The 'Slovak question', or the question of 'Slovak exceptionalism', became the focus of domestic and foreign analyses of the process of disintegration of the Czech and Slovak Federal Republic a long time before 1 January 1993. The inevitability of the break-up, the impossibility of further coexistence between Czechs and Slovaks, was argued in many cases on the very basis of this 'exceptionalism'. Slovakia was too different, it was claimed: it was oriented in quite a different direction from the Czech Lands; Slovaks were too different from Czechs, and so their joint state was only an artificially and forcibly maintained entity, incapable of an independent and democratic life.
At the time stereotypes abounded relating to the specific position of Slovakia and of the Slovaks in the Czech and Slovak Federal Republic. Some of these stereotypes described reality truthfully, but only superficially, while others distorted or simply contradicted reality. Many of these stereotypes dated back a long way – as can be seen in the case of the 1943 study of the Slovak national character by a well-known Slovak professor of psychology, Anton Jurovský.1
Jurovský analysed primarily the psychological side of the Slovak character, and specifically the allegedly higher degree of emotionality or over-sensitivity of the Slovak national character. He came to the conclusion that 'emotionality', i.e. the ability to experience emotions, was greater in Slovaks than in the case of other ethnic groups. 'It is a sign of a higher emotional 'stimulativeness', of a higher sensitivity, which means that the subject needs relatively fewer stimuli to put all of his emotional life in motion… This emotional vitality also becomes emotional expressiveness, i.e. the ability to manifest emotions by gestures, by speech and by other actions. Slovaks are quite outstanding in all of these respects.'2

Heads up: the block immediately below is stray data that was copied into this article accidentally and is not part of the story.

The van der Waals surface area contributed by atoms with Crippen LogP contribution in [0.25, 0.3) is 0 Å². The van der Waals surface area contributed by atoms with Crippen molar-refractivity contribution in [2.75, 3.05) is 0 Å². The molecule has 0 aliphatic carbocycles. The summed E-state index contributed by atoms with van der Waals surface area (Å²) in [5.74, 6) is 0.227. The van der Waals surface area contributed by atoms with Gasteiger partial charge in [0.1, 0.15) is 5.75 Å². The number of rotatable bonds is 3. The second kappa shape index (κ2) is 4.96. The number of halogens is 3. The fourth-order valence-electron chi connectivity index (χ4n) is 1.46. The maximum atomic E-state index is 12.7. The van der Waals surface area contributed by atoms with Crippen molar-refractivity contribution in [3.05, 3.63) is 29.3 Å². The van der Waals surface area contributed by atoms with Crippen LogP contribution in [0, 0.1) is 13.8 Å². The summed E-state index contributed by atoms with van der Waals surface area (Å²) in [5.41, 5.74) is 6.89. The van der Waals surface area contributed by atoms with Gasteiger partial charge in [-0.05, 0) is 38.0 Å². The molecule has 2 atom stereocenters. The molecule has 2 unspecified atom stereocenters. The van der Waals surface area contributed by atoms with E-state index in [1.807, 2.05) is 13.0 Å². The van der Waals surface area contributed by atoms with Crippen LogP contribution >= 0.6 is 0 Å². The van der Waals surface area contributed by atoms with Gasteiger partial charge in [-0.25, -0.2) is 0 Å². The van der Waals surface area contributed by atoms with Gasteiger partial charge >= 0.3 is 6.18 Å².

According to Jurovský, the so-called 'legend of Jánošík' (very similar to the Robin Hood legend) had a special influence on the Slovak national character: